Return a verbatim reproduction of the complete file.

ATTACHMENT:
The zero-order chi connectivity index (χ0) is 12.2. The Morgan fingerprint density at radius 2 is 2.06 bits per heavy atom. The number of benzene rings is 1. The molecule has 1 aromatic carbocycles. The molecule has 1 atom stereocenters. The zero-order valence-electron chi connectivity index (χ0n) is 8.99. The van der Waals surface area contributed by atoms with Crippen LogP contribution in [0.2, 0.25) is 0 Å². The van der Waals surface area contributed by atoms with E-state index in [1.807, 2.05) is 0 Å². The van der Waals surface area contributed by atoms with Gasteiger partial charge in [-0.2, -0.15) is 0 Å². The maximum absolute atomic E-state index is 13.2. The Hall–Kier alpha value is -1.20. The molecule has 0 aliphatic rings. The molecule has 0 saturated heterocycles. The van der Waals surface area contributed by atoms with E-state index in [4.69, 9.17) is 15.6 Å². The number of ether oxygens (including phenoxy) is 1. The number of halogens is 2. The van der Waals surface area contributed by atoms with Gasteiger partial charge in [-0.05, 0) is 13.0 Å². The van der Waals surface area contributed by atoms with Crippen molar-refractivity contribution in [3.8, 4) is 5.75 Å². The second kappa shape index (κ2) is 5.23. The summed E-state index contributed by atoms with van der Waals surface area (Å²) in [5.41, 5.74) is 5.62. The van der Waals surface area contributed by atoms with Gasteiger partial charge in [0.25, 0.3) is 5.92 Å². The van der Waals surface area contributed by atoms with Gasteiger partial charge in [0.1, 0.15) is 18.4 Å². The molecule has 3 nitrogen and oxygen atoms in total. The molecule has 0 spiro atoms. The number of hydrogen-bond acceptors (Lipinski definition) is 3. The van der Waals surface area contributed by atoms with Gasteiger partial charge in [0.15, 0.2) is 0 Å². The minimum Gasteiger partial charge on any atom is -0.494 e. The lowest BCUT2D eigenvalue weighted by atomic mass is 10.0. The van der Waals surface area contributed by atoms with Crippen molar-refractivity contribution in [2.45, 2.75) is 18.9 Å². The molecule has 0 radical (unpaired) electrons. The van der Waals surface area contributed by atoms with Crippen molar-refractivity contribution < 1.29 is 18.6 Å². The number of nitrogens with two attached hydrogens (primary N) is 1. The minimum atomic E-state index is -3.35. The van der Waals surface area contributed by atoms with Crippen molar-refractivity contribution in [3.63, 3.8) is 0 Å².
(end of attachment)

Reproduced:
The zero-order chi connectivity index (χ0) is 12.2. The Morgan fingerprint density at radius 2 is 2.06 bits per heavy atom. The number of benzene rings is 1. The molecule has 1 aromatic carbocycles. The molecule has 1 atom stereocenters. The zero-order valence-electron chi connectivity index (χ0n) is 8.99. The van der Waals surface area contributed by atoms with Crippen LogP contribution in [0.2, 0.25) is 0 Å². The van der Waals surface area contributed by atoms with E-state index in [1.807, 2.05) is 0 Å². The van der Waals surface area contributed by atoms with Gasteiger partial charge in [-0.2, -0.15) is 0 Å². The maximum absolute atomic E-state index is 13.2. The Hall–Kier alpha value is -1.20. The molecule has 0 aliphatic rings. The molecule has 0 saturated heterocycles. The van der Waals surface area contributed by atoms with E-state index in [4.69, 9.17) is 15.6 Å². The number of ether oxygens (including phenoxy) is 1. The number of halogens is 2. The van der Waals surface area contributed by atoms with Gasteiger partial charge in [-0.05, 0) is 13.0 Å². The van der Waals surface area contributed by atoms with Crippen molar-refractivity contribution in [3.8, 4) is 5.75 Å². The second kappa shape index (κ2) is 5.23. The summed E-state index contributed by atoms with van der Waals surface area (Å²) in [5.41, 5.74) is 5.62. The van der Waals surface area contributed by atoms with Gasteiger partial charge in [0.25, 0.3) is 5.92 Å². The van der Waals surface area contributed by atoms with Gasteiger partial charge in [0.1, 0.15) is 18.4 Å². The molecule has 3 nitrogen and oxygen atoms in total. The molecule has 0 spiro atoms. The number of hydrogen-bond acceptors (Lipinski definition) is 3. The van der Waals surface area contributed by atoms with Gasteiger partial charge in [0.15, 0.2) is 0 Å². The minimum Gasteiger partial charge on any atom is -0.494 e. The lowest BCUT2D eigenvalue weighted by atomic mass is 10.0. The van der Waals surface area contributed by atoms with Crippen molar-refractivity contribution in [2.45, 2.75) is 18.9 Å². The molecule has 0 radical (unpaired) electrons. The van der Waals surface area contributed by atoms with Crippen molar-refractivity contribution < 1.29 is 18.6 Å². The number of nitrogens with two attached hydrogens (primary N) is 1. The minimum atomic E-state index is -3.35. The van der Waals surface area contributed by atoms with Crippen molar-refractivity contribution in [3.63, 3.8) is 0 Å².